Cardiac imaging has focussed on the assessment of myocardial function, cardiac morphology, valves and coronary artery disease. Assessment of cardiac fibrosis and infiltration was the domain of histopathology. Late gadolinium enhanced (LGE) imaging by cardiovascular magnetic resonance (CMR) changed this. The identification of infarcted myocardium and its transmural extent became possible, which was the first in vivo histological assessment of the myocardium, representing a turning point in our approach to myocardial disease. However, it was rapidly realised that LGE was also visible in most other diseases, such as cardiomyopathies and infiltrative diseases. The patterns and location of LGE could aid diagnosis, whilst the extent was prognostic. LGE made a major difference to clinical care in many areas. However, there are limitations: scar is a final common pathway in many conditions and largely irreversible – it is the remote myocardium where the potential to modify disease lies. The LGE technique misses diffuse fibrosis and provides no information about how non-scarred myocardium is adapting or the risk of future scar. The LGE technique also fails to adequately distinguish acute oedema from chronic scar, and many dozens of other pathologies are completely missed (all cellular processes, and most exogenous processes such as infiltration by iron or fat).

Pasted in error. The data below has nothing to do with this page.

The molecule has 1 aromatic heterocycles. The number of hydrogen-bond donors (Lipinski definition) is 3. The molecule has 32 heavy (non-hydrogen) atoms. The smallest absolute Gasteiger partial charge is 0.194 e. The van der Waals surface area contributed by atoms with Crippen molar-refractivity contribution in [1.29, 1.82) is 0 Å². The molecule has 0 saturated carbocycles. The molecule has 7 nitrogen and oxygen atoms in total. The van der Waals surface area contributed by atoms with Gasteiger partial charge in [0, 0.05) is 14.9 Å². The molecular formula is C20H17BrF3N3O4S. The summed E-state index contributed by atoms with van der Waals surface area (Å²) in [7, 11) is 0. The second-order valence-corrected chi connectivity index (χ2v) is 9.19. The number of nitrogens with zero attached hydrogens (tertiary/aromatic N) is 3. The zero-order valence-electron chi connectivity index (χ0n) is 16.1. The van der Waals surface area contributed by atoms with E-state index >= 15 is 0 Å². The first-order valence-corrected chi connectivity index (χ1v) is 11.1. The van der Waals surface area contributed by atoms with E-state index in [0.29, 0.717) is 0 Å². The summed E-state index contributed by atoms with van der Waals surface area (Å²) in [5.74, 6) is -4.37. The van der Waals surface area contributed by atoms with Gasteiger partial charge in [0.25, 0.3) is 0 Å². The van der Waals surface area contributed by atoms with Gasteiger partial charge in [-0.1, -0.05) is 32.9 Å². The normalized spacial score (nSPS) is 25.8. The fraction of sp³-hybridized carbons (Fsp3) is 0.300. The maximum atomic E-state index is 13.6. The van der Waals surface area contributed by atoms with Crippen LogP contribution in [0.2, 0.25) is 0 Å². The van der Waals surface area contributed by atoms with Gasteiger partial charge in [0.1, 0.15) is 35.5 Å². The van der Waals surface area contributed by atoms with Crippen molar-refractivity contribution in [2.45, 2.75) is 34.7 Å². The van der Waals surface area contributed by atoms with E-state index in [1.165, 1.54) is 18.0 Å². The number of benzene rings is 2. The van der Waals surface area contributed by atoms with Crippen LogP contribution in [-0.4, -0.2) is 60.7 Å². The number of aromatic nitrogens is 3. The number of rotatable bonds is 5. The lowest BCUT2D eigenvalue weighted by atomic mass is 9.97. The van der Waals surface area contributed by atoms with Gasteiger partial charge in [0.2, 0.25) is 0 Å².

Mapping is a new approach. Here, the three intrinsic magnetic relaxation properties of the myocardium are measured (T1, T2, T2*) for every image pixel and the absolute values displayed as a colour map with no need for subsequent processing. This represents a major change from the past when imaging used to be ‘weighted’ so that areas of higher T1 or T2 would appear brighter. This was useful for regional heterogeneity (myocarditis, sarcoid, infarction), but values could not be compared between individuals or tracked in the same individual over time. Diffuse processes were missed. However, mapping changed this situation. The differences from normal in some diseases are large and clinical utilities are wide and potentially diverse, including early diagnosis, detection of phenotypes, new diseases, prognostication and therapy monitoring.

Mapping subtypes: Technical

T1 mapping